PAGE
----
However, when Nergigante flees to the Elder's Recess, a volcanic environment covered in the crystallized bioenergy of Elder Dragons, the presence of Nergigante drives away its Elder Dragon prey toward neighboring locations, upsetting each individual ecosystem. With the help of the Admiral, the true leader of the Expedition, the Hunter is able to track down and kill Nergigante. With Nergigante dead, the Elder Dragons calm down and return to the Recess. After their defeat by the Hunter, the source of energy within the Elder's Recess is discovered: Xeno'jiiva, an infant, but yet highly dangerous Elder Dragon, which had been incubating within the Elder's Recess, and was feeding on the bio-energy of dead Elder Dragons. Xeno'jiiva hatches upon being discovered, and at the behest of the Admiral, the Hunter kills it before it can wreak havoc on the world. With the Elder Crossing now fully understood, the Expedition is considered finished, but members are offered the chance to stay in the New World to continue their research.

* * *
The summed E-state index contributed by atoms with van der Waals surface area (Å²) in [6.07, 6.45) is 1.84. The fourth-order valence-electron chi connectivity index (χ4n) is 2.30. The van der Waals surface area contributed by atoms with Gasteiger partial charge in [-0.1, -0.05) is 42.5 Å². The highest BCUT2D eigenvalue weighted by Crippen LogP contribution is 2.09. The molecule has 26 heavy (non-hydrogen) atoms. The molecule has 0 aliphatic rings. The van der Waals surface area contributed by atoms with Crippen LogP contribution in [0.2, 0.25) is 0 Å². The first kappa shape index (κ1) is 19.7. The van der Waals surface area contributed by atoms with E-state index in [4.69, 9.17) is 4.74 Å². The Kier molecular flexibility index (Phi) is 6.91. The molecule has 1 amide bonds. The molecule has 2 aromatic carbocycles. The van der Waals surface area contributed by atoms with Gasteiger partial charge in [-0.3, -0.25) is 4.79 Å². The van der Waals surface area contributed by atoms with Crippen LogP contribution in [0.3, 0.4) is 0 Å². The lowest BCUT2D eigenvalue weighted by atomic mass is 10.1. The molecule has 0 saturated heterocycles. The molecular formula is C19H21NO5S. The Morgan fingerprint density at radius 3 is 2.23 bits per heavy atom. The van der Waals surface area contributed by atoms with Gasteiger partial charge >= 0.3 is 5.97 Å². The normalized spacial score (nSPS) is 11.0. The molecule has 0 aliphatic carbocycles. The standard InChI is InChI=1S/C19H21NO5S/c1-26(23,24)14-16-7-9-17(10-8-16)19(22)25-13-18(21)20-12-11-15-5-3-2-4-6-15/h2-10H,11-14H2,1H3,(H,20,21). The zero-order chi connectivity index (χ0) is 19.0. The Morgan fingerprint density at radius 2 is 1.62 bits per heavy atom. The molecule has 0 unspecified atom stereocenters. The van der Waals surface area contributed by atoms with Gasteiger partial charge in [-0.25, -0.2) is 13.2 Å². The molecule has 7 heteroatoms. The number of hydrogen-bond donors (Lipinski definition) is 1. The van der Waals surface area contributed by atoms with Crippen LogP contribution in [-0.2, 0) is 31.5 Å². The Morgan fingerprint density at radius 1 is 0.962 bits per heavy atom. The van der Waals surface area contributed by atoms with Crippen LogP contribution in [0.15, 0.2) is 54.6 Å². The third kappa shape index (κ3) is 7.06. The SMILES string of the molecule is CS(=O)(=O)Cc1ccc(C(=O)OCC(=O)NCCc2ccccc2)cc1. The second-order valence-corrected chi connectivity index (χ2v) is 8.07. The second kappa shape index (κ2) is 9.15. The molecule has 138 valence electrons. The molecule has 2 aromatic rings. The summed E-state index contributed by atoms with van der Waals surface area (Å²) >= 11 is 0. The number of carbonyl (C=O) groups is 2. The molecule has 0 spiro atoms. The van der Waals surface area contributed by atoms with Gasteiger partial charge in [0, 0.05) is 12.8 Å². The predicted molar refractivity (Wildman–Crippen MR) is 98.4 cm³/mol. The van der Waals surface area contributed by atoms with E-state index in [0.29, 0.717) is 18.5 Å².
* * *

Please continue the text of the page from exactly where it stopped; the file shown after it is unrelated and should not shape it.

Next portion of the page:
Monster Hunter: World is considered the fifth installment in the Monster Hunter series, according to the game's senior producer Ryozo Tsujimoto and director Yuya Tokuda. Along with executive director Kaname Fujioka, Tokuda served as a director for Monster Hunter 4 and Monster Hunter 4 Ultimate. Development of World started about three years prior to the E3 2017 reveal, following a year of brainstorming on what the next core title in the series would be. With the series more than a decade old, Capcom re-evaluated where they wanted to take the series, and concluded that with the hardware capabilities of the new consoles, they could realize a different vision compared to the handheld entries. According to Capcom Europe's COO Stuart Turner and marketing director for the Europe, the Middle East and Africa Antoine Molant, the divisions of Capcom outside of Japan had suggested for Capcom to embrace a Western release with full online gaming support. The Japanese teams had been wary of this, since the series normally assured them of three to four million sales within Japan and they would risk those assured numbers by making the game more global. However, the risks of taking a more worldwide approach were embraced when Sony said they would help support this approach, since they believed this would also help to boost PlayStation 4 sales. Additionally, the sheer scale of the project also used a large budget which they deemed necessary to "go up against Hollywood movies", and cost-cutting measures had to be adopted throughout Capcom.